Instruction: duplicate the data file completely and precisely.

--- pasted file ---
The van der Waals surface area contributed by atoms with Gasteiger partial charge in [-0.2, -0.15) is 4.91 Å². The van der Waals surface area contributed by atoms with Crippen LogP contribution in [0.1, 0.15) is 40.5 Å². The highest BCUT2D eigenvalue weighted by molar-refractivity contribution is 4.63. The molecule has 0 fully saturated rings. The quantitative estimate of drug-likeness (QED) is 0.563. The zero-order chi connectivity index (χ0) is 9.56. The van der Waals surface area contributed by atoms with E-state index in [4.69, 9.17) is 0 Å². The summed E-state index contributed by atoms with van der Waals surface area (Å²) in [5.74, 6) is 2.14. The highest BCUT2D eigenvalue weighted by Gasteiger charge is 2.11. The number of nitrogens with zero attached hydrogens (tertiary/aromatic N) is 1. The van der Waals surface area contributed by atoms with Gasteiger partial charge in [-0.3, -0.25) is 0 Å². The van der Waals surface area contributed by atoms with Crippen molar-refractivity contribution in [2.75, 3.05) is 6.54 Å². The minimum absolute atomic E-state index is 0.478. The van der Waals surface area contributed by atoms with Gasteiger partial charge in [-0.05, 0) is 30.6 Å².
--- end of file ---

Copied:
The van der Waals surface area contributed by atoms with Gasteiger partial charge in [-0.2, -0.15) is 4.91 Å². The van der Waals surface area contributed by atoms with Crippen LogP contribution in [0.1, 0.15) is 40.5 Å². The highest BCUT2D eigenvalue weighted by molar-refractivity contribution is 4.63. The molecule has 0 fully saturated rings. The quantitative estimate of drug-likeness (QED) is 0.563. The zero-order chi connectivity index (χ0) is 9.56. The van der Waals surface area contributed by atoms with E-state index in [4.69, 9.17) is 0 Å². The summed E-state index contributed by atoms with van der Waals surface area (Å²) in [5.74, 6) is 2.14. The highest BCUT2D eigenvalue weighted by Gasteiger charge is 2.11. The number of nitrogens with zero attached hydrogens (tertiary/aromatic N) is 1. The van der Waals surface area contributed by atoms with Gasteiger partial charge in [-0.3, -0.25) is 0 Å². The van der Waals surface area contributed by atoms with Crippen molar-refractivity contribution in [2.75, 3.05) is 6.54 Å². The minimum absolute atomic E-state index is 0.478. The van der Waals surface area contributed by atoms with Gasteiger partial charge in [-0.05, 0) is 30.6 Å².